I didn’t know about freon, so thanks for that. Anyway, currently the situation is as it has been before: every few years a new ‘the next big thing and replacement for X’ comes along. It usually doesn’t get beyond the ‘next big thing’ stage, but one of these days, one of them actually will.
TBH, I’m not going to get excited until something gets to the ‘version 1, feature complete, ready to go’ stage (and having at least one clear advantage over the old, established, arcane, but working X11), but early adopters will be chasing after each of the ‘version 0.1, nearly usable’ candidates.
Partially yes but partially no.
I dont think x11 will fully die as many apps still use it and its far from being legacy.
If its any of them that will replace x11 its wayland but I think its still very unstable still.
Another two-three years maybe but not right now to be sure.
Once again different groups of the GNU/Linux community do the usual thing of risking jeopardising a new development
concept by working as competitors rather than as complementary contributors based on religious ideology rather than
anything else (think GTK vs Qt, GNOME vs Unity, systemd vs sysvinit+friends, deb vs rpm, and now we have Wayland vs
> If its any of them that will replace x11 its wayland but I think its
> still very unstable still.
> Another two-three years maybe but not right now to be sure.
Yes, but they also said that 3 years ago (see Bryan Lunduke’s `Linux Sucks’ presentations). Back then, Wayland may have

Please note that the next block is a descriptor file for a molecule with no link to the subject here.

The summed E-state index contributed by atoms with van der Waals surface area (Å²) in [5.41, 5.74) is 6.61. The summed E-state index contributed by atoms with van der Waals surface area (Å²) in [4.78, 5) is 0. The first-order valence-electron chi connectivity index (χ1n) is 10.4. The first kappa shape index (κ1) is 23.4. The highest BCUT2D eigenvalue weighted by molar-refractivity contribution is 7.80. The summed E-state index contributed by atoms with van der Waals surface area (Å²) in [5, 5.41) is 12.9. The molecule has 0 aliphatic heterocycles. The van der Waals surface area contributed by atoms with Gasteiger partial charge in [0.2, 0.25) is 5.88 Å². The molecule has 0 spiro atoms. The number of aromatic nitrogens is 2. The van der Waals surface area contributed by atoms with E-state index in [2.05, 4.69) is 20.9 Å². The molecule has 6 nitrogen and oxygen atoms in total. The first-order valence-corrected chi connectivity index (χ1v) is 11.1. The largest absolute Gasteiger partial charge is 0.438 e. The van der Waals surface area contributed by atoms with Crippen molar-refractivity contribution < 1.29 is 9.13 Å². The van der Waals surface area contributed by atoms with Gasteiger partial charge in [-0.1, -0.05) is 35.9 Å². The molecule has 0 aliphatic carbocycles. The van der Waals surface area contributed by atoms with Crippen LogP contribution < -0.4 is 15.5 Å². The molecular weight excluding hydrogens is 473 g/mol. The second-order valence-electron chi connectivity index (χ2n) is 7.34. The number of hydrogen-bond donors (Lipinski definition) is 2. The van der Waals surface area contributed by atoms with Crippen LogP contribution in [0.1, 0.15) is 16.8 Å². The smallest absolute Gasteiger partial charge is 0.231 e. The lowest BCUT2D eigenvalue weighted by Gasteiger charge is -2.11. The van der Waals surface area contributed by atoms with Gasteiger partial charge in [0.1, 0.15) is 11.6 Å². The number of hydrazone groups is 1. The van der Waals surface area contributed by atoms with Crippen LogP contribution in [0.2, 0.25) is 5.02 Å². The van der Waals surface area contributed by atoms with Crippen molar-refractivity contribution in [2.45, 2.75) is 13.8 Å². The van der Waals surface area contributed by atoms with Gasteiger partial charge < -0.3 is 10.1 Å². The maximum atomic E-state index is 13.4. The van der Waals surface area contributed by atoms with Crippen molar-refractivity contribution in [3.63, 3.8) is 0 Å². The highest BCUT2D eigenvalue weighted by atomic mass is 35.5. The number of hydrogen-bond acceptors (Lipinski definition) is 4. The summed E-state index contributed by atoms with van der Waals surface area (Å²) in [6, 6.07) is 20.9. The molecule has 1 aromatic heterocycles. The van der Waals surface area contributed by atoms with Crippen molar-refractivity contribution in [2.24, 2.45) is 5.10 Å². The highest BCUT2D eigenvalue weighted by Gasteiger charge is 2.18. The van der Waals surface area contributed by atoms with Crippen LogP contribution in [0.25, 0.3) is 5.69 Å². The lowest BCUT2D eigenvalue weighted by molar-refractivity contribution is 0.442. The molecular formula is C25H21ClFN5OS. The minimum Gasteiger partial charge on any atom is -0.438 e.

had a chance but Mir has scuppered any chance for developers to be motivated to switch. The GNU/Linux community may like
choice but I can tell you that writing software is far less of a headache when you only have one single consistent API
to deal with - already having to write/manipulate code to cope with different desktop environments is a real pain! As a
result, until the GNU/Linux community stops wasting time and resources by mutually competing or forking or
parallel-developing but instead works together as a team, I believe Xorg is here to stay for the forseeable future.
The thing is that i do think weyland can replace x11, it certainly proved it can actually run on all kinds of hardware unlike Mir.
Its just still a bit alpha/beta, nothing bad about it but I would want it to iron itself out.
I have sampled wayland on fedora 21, and am eager for it in fedora 22 to see if i can log in using it.